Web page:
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What is bondline thickness, and why is it important?

Thomas Besley | 4 min. read

What is bondline thickness, and why is it important?

When designing a joint, there are several factors you need to consider. Bondline thickness is one of those factors.

Here at Forgeway, we help manufacturers in the commercial vehicle, aerospace, and rail industries with their joint design. When it comes to bondline thickness, we know that it can be difficult to understand what it actually means and why it’s so important.

This article will discuss the definition of bondline thickness, provide some examples, and then analyse why it’s so important. By the end of the article, you will have a good understanding of bondline thickness. 

The next time you need to design joints, you will no longer struggle to understand what bondline thickness is, and what it should be for your specific application.

What is bondline thickness?

Bondline thickness is the thickness of the adhesive between the substrates. The thickness will vary depending on the structure you are bonding. However, bondline thickness is usually between 0.5mm and 4mm.

Bondline thickness
Bondline thickness is anywhere between 0.5mm and 4mm

In this article, we are talking about the bond line thickness for structural applications when using structural adhesives. Bondline thickness for smaller DIY projects, contact adhesives and packaging adhesives would be very different.

When designing a bonded structure, you need to consider the different types of stresses each bond will experience. The bond could face exposure to either static or dynamic loading. Therefore, the bondline thickness must be suitable to cope with the stress it is going to experience.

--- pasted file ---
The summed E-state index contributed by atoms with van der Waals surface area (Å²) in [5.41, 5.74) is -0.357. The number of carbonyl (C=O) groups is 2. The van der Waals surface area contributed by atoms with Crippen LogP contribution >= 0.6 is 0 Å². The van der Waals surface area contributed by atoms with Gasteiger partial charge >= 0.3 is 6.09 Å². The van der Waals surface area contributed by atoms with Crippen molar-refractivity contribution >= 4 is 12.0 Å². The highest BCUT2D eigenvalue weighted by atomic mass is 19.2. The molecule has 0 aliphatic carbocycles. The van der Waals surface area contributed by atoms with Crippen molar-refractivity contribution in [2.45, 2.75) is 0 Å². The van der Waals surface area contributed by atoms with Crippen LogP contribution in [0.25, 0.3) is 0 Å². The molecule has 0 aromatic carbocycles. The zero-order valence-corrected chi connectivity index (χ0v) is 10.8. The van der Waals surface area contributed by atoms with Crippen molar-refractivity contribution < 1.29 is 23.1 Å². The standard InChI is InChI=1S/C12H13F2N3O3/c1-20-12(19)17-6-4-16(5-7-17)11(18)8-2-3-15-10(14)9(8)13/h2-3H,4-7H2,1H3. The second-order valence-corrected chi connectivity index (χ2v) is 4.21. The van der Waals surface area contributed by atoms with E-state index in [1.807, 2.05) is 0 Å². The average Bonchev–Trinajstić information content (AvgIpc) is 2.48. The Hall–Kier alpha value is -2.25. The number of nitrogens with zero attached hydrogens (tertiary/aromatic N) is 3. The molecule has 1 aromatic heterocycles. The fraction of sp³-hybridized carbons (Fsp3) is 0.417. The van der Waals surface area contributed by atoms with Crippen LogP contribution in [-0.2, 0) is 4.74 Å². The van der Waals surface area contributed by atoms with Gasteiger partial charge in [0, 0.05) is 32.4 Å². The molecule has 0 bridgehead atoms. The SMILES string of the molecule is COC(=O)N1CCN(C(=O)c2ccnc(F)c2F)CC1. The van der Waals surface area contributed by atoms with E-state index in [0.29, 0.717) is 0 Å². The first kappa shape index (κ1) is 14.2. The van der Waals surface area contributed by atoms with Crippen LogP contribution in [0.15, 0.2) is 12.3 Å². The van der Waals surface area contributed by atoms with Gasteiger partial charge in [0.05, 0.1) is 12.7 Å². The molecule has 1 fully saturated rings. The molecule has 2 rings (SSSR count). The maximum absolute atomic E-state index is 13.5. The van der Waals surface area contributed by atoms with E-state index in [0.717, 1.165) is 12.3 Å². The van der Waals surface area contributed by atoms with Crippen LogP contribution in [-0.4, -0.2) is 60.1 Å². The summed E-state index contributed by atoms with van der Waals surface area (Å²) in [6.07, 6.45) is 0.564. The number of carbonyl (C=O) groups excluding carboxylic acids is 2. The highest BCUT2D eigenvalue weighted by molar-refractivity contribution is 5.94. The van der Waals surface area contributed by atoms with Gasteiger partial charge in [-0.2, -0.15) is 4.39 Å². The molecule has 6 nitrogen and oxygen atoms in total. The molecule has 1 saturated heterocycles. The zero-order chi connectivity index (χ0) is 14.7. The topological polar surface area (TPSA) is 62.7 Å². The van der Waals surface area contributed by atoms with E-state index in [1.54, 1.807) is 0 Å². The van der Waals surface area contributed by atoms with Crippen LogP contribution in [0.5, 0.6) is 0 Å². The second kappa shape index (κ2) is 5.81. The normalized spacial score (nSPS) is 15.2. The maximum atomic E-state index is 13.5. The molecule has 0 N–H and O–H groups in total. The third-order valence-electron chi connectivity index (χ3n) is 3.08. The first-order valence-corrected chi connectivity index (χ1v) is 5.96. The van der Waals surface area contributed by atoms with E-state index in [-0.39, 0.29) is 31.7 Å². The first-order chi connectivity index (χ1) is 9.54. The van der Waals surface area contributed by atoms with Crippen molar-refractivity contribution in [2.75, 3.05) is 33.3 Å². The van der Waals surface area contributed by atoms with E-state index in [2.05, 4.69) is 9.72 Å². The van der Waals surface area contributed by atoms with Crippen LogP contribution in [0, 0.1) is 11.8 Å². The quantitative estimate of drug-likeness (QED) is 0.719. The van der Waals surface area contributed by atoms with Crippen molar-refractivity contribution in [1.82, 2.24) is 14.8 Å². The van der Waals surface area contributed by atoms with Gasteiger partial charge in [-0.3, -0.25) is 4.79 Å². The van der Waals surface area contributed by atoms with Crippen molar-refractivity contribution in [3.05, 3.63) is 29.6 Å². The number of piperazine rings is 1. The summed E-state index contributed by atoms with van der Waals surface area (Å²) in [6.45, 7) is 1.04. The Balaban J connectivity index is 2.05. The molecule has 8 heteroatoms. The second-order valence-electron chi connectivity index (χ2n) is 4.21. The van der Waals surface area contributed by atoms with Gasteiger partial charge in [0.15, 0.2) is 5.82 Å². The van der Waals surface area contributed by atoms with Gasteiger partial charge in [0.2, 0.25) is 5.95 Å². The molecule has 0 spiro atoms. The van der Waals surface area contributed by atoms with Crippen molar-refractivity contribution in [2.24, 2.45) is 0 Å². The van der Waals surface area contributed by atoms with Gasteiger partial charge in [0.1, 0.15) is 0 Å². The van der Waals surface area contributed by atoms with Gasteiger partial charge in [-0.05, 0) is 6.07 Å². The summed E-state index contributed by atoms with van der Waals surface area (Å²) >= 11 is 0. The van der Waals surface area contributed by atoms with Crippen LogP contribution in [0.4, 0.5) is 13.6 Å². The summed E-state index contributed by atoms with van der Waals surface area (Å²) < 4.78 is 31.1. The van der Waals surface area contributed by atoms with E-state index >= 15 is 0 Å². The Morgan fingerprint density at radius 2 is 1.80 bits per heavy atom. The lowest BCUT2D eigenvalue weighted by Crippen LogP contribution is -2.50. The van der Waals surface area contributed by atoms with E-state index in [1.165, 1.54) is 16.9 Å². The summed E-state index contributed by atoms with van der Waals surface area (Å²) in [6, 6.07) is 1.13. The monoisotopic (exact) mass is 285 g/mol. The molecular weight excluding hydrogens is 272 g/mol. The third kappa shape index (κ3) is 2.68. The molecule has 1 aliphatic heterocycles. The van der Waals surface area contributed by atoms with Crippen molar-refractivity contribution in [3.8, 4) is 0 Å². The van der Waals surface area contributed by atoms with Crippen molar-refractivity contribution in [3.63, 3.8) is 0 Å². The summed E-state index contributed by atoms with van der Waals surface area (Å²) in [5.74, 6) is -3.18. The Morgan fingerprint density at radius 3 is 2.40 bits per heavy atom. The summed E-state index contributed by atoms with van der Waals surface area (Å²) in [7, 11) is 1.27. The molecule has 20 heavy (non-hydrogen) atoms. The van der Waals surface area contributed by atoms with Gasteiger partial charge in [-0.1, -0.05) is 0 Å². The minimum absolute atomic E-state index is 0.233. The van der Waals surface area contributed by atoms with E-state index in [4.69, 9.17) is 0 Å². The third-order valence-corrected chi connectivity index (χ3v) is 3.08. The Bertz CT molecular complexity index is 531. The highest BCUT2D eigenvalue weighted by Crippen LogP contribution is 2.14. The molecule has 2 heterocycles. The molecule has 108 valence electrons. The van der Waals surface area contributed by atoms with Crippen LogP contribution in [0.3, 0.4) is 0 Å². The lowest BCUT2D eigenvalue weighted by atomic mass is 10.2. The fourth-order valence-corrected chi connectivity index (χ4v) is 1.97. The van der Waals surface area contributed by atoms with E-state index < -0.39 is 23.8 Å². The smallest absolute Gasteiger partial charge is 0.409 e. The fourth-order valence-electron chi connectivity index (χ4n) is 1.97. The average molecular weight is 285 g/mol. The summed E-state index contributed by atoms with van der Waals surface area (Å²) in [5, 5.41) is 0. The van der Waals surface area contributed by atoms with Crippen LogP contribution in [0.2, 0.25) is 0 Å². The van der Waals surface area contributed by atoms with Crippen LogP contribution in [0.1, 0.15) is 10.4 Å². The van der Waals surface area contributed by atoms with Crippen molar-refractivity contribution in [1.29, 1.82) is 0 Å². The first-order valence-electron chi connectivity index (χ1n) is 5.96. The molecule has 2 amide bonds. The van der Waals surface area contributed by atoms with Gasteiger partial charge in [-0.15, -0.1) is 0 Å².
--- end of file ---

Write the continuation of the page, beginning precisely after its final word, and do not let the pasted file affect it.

A static loading is where there is constant and unchanging stress on the adhesive. An example would be if you were to bond a shower panel to the wall. The stress on the bond will not fluctuate as the wall isn’t likely to move and neither is the shower panel. The bondline thickness needs to accommodate for the fact that the shower panel shouldn’t experience any movement. An effective bondline thickness for joints under a static load is between 0.5mm and 2mm.

A dynamic loading is where there are constantly changing forces on a bond over time. A typical example of a dynamic load would be bonding a glass window to a vehicle. The bond between the vehicle structure and glass window will be exposed to constantly changing forces over time and the amount of stress on the bond will fluctuate. An effective bondline thickness for joints under a dynamic load is above 2mm and rarely more than 4mm.

Applying sealant to a vehicle

Why is bondline thickness important?

There are three main reasons why bondline thickness is such an important part of the joint design:

  1. Ensuring the right level of movement in the joint. When two substrates are rigid and the structure will be exposed to a lot of movement, you need a flexible adhesive to transfer (or dissipate) the stress put through the substrates. A typical example of this is when bonding glass to metal in a vehicle. If the adhesive is too rigid or the bondline thickness is too thin, the adhesive will not be able to adequately dissipate the constantly changing forces put on the structure and will therefore lead to the glass breaking. You need to ensure the bondline is thick enough to transfer this stress.

  1. Ensuring the optimum strength from your adhesive. Most adhesives will have an ‘optimum’ bondline thickness to achieve maximum strength. This will obviously vary depending on the adhesive. Typically, thicker bondlines will break at lower strengths than thinner bondlines. This isn’t to say thinner is always better. You must also consider the exposure to movement the joint will experience.
  1. Ensuring you get the right aesthetics from the joint. If the bondline is too thick, the adhesive itself could be exposed. This will ultimately alter the aesthetics of the structure and could lead to increased amounts of yellowing, or polymer degredation over time.

When do you need to consider bondline thickness?